Above and beyond that, we humans are powerfully influenced by non-verbal factors — the way we dress, the way we talk, even where we choose to meet. There is also a theory that you can influence someone positively by dabbing a small amount of their perfume or cologne on you before meeting them — but maybe that’s taking things a little too far.
Tell the story
Storytelling was also covered in depth in issue 01 of Poppy but, in this case, it’s as much to do with the way that you tell a story as the content. We’ve probably all seen films featuring a negotiator who slows the pace down by telling the hostage-taker a story.
Our brains are wired to empathise with someone telling us a compelling story. We will relax, we will listen and we are much more open to persuasion. Without sounding stilted or scripted, it’s a good idea to have a fund of stories at the back of your mind that you can call on to drop into conversation and mould towards the interests of the person you are talking to. This story can be the key moment in a successful negotiation or discussion — but don’t tell too many, and don’t launch into them too early. Listen and build trust first.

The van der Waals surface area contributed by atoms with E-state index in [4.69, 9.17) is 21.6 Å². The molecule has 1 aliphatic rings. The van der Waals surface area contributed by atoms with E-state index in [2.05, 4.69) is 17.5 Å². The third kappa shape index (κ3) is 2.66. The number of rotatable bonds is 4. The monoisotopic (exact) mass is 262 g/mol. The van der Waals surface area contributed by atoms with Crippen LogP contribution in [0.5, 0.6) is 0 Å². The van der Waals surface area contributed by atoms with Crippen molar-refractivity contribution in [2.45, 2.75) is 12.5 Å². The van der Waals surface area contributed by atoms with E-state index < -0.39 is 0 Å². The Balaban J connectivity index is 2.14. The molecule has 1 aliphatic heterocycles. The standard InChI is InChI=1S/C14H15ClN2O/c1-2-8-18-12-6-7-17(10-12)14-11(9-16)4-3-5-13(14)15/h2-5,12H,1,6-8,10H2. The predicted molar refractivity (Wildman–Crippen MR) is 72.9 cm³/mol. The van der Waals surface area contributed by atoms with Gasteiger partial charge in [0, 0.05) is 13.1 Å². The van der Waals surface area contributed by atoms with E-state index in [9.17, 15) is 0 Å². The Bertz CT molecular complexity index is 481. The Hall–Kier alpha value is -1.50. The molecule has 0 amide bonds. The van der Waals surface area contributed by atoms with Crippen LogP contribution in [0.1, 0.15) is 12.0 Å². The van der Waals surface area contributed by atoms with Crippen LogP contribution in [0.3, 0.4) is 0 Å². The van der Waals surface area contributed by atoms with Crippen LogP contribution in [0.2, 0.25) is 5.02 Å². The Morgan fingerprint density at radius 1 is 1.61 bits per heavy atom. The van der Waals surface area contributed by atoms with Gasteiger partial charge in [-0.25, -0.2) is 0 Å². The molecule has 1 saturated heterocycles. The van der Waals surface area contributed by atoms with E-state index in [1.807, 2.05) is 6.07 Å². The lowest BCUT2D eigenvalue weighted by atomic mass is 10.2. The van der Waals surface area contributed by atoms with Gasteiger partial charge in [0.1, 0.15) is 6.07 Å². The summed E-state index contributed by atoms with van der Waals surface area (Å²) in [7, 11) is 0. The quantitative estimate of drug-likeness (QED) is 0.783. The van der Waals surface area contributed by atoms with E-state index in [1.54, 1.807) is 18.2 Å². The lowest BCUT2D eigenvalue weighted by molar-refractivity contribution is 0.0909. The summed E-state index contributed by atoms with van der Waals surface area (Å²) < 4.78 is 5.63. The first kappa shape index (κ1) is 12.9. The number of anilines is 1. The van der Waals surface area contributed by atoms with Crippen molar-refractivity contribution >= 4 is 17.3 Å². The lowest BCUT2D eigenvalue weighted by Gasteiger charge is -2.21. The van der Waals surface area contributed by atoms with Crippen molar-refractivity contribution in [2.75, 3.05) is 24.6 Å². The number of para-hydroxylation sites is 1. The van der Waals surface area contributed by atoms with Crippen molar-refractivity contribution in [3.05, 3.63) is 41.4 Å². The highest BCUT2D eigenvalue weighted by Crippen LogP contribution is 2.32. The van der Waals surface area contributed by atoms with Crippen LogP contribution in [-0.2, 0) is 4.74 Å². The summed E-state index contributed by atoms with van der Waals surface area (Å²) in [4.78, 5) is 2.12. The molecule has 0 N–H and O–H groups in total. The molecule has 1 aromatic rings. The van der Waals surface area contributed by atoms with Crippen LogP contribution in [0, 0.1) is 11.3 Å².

Challenge your prejudices
Offending someone is easy. It’s so easy that we all regularly do it without realising we have. You can build self-awareness and awareness of others; you can learn persuasion skills and storytelling techniques; but unconscious bias can wreck it all.
However enlightened we like to think we are, we are all prejudiced in some way or another. Indeed, those who claim to be enlightened are invariably every bit as prejudiced as anyone else. Ultimately, we tend to like people who are like us — in terms of personality, class, interests, outlook, race, sexual preference and so on. When we are with people who are very different to us, we may feel insecure or uncomfortable; it’s human nature.